Next Steps After Testing

If testing results come back positive for one or more of these contaminates, what are next steps? The answer really will depend on what was identified as positive in the test. It also depends on individuals mindset about the best approach to clarifying water and the cost involved. One step that might need to happen is shocking the well. In some cases, the well itself can be treated. Much like a pool, the well can be shocked to kill the bacteria that was found. This is typically done if the system was not used over a long period of time and the water has been stagnant.

Another approach might be a whole house filter. Some of the items can be stopped with a basic inline carbon filter. This filter system is installed on the water line and needs to be changed out periodically. An ultraviolet system could be utilized to eliminate concerns by using light. Special lights are placed inside the water line. As the water passes by the light, it will sterilize 99.9 % of the bacteria that pass through. A water chlorinator might also be a solution as this system injects chlorine into the water to kill bacteria. Finally, a reverse osmosis could be utilized to clarify water. This is a filtration system that has multiple stages. As the water passes through the stages, it removes more and more contamination.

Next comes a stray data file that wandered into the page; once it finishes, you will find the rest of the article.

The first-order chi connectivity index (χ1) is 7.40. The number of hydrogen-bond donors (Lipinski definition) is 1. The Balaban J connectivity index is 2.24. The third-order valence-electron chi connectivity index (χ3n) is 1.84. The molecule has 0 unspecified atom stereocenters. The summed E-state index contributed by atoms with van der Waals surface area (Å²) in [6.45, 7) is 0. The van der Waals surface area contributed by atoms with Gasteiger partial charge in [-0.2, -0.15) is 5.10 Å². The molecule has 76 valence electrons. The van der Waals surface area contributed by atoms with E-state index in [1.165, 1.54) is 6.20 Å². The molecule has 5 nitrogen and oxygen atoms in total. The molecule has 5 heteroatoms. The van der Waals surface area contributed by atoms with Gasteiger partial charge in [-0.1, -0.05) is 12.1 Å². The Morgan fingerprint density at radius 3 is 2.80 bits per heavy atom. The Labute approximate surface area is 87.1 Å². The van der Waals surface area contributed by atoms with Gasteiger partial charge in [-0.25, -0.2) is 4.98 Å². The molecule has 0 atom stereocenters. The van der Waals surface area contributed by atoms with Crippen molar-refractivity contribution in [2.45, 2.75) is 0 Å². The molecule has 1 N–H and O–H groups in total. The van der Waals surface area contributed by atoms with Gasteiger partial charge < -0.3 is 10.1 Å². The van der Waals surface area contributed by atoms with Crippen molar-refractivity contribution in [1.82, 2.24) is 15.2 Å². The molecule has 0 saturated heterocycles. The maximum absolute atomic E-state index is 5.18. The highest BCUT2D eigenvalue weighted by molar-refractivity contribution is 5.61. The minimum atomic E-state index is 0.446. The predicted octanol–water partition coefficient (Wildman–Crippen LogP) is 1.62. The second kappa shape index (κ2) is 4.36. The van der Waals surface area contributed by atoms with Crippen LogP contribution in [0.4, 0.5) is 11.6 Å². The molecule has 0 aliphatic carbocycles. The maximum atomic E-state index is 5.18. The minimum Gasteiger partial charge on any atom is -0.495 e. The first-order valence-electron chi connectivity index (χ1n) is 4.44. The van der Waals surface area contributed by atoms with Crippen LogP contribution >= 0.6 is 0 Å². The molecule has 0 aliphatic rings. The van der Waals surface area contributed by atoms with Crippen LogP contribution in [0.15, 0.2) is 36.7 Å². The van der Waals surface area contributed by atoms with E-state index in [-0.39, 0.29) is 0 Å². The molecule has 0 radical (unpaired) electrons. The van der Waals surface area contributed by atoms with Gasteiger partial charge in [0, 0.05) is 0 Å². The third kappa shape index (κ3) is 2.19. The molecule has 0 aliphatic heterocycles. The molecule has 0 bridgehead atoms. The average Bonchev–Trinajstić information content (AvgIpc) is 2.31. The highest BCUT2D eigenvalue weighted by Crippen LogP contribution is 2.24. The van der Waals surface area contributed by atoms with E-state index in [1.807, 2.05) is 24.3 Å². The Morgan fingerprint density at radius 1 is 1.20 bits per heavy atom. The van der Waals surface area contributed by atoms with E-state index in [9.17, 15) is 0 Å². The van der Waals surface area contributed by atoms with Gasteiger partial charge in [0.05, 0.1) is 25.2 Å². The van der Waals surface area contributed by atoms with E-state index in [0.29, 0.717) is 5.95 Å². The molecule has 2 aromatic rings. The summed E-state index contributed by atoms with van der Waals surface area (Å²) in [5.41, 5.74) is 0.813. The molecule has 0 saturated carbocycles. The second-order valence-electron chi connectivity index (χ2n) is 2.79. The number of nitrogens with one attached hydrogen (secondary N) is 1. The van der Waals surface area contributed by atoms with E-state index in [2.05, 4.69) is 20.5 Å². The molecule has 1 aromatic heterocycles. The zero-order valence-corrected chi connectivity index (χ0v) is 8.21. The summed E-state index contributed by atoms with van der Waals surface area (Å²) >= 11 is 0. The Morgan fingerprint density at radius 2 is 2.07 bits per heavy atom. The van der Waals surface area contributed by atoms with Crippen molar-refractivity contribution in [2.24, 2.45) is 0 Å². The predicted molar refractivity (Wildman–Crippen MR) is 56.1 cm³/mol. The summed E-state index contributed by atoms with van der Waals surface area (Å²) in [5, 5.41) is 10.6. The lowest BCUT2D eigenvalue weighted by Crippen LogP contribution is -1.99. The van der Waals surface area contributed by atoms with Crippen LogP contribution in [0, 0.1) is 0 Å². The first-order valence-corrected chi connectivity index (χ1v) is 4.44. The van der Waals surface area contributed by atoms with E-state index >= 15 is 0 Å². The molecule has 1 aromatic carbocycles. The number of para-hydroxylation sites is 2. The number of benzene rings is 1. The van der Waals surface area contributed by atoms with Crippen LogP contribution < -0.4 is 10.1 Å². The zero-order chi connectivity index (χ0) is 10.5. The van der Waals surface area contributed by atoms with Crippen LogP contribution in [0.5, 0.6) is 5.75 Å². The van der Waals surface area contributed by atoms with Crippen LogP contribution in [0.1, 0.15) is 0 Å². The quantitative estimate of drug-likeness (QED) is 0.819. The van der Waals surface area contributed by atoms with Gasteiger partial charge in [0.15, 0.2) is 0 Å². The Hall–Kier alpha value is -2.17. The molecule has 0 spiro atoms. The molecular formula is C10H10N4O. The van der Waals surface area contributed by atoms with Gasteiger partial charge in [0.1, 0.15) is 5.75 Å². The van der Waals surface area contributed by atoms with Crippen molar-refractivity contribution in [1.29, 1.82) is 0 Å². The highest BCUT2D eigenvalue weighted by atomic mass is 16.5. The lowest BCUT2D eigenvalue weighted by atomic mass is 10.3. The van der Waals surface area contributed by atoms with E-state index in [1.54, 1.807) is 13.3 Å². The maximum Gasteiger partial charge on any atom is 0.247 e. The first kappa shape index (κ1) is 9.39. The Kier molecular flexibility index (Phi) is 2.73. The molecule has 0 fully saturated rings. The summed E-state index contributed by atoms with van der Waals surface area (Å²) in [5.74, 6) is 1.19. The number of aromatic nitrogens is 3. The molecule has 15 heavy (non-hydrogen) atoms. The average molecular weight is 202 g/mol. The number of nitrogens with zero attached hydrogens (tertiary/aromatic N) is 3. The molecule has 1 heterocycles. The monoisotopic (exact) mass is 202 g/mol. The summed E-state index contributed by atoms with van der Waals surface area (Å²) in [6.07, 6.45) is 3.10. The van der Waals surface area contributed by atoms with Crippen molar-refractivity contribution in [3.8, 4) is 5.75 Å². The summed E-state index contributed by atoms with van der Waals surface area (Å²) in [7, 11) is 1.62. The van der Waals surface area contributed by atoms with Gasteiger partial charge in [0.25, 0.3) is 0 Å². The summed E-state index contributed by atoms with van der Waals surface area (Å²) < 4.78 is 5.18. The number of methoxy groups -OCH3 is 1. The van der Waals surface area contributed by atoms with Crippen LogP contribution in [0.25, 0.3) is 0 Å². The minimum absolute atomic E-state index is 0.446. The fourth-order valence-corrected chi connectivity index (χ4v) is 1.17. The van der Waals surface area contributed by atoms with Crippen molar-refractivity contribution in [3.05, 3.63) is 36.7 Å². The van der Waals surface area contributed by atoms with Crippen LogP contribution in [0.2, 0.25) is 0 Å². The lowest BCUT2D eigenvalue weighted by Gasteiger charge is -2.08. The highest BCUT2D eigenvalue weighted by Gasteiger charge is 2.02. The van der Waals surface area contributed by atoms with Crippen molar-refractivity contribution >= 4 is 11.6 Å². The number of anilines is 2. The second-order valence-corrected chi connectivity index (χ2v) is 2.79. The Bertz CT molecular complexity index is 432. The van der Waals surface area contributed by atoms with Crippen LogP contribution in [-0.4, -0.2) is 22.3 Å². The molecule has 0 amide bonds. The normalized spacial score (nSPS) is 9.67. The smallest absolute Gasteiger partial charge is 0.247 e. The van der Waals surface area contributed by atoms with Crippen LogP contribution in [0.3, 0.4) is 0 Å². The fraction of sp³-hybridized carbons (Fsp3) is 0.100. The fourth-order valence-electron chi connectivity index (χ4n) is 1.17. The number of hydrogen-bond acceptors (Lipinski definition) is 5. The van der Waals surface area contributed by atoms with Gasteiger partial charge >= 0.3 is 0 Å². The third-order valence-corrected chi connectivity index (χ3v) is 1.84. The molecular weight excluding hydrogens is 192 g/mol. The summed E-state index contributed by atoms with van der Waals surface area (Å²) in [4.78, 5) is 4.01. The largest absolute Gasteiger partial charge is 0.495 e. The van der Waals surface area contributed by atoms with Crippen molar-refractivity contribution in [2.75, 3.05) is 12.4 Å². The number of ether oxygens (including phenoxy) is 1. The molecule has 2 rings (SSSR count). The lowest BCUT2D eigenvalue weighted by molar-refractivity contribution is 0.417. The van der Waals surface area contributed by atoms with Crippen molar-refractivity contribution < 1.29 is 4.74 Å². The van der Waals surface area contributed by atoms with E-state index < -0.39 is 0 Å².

It is important to know that every well will be different. Therefore, wells need to be tested even if you have experiences with a well from a previous property. The levels in the water will be different and may even differ in the way it feels, tastes, and smells. Because of this, you may need to use it differently or consider installing a treatment system to make the water more to individual liking. Water is the most precious resource we have and protecting it not only ensures our survival but protects our modern conveniences.